Our Artistic Director of Film, Jason Wood, delves deep into Candy Mountain, screening as part of our Road Movies season…
A co-production that begins in New York before meandering cross country and concluding in Canada, Candy Mountain is nonetheless described as a resolutely American film by its two well-matched collaborators. An acclaimed photographer whose 1958 book The Americans became a defining moment for the art form, Robert Frank segued into filmmaking, establishing his reputation with the unscripted Beat classic Pull my Daisy (1959). Combining a passion for the road movie genre as evidenced by his work on Monte Hellman’s Two-Lane Blacktop (1970), scriptwriter Rudy Wurlitzer similarly mined the tarnished mythology of America, notably in Peckinpah’s seminal Pat Garrett and Billy the Kid (1973).
Candy Mountain tracks the dispiriting personal odyssey of ambitious but untalented New York musician Julius, whose quest for glory leads him to feigning an association with Elmore Silk, the J.D Salinger of guitar making. Charged with luring the legendary craftsman from hiding and retirement, he heads for the border and the remote home of Silk’s former French lover who re-directs him to a barren seaboard town. There, Julius finally tracks Silk down only to discover that in return for a lifetime of security and freedom he has signed an exclusive deal with a Japanese businesswoman.
Wurlitzer draws upon Frank’s background, specifically the dichotomy between art and commerce; the pressures of fame; journeys toward selfhood and the defining importance of music. In part developing from the practical imperative of having to satisfy the demands of the various international financiers, Frank/Wurlitzer also tapped into Frank’s desire to make a film about a journey from the centre of one culture to the margins of another. In turn the pair also debunk the romantic notion of the open road as a symbol of freedom, discovery and adventure. Candy Mountain certainly strikes a sobering note and can perhaps be seen as providing the natural conclusion to the American road movie cycle than began with Hopper’s Easy Rider (1969). ‘Life ain’t no candy mountain’.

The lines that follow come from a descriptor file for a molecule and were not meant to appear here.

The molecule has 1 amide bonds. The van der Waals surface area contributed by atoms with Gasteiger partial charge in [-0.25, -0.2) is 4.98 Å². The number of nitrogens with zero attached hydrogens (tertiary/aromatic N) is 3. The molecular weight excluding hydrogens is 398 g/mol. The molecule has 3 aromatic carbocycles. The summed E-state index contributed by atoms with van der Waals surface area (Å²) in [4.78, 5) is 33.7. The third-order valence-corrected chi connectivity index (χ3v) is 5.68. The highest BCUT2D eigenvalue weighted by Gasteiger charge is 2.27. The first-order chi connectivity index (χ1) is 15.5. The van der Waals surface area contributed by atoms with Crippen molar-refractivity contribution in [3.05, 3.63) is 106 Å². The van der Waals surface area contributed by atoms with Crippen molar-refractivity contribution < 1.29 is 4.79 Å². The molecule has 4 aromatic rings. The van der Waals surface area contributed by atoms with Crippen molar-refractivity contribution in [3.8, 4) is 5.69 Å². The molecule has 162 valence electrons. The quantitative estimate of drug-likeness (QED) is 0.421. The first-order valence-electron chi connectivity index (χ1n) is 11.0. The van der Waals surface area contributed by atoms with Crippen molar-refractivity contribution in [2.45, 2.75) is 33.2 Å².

Endorsing the film’s endearing, counter culture sensibility, the cast are drawn from an esoteric pool of musicians and repay the debt with accomplished and entertaining turns. Tom Waits, Dr. John, David Johansen, Mary Margaret O’Hara, Arto Lindsay, Leon Redbone, David Johansen and Joe Strummer all feature. The ‘regular’ actors aren’t bad either, especially Kevin J O’Connor as the bowed but not quite beaten Kerouac-lite hero. Bulle Ogier adds to the pervading melancholy as Silk’s former lover.
Originally screened at the ICA, Candy Mountain sits alongside Suture (1993) as one of a number of films the venue screened that developed into obsessions. Staff would eye me suspiciously as I would return night after night to see it. In conjunction with the early films of Wim Wenders and Antonioni’s The Passenger (1975) it also triggered my love of road movies. When it came to naming my youngest son I returned to Candy Mountain, settling on Rudy. I almost wished I’d been allowed to name him Wurlitzer.
Candy Mountain screens on Sat 5 August, with an intro from Jason Wood. Book tickets here.
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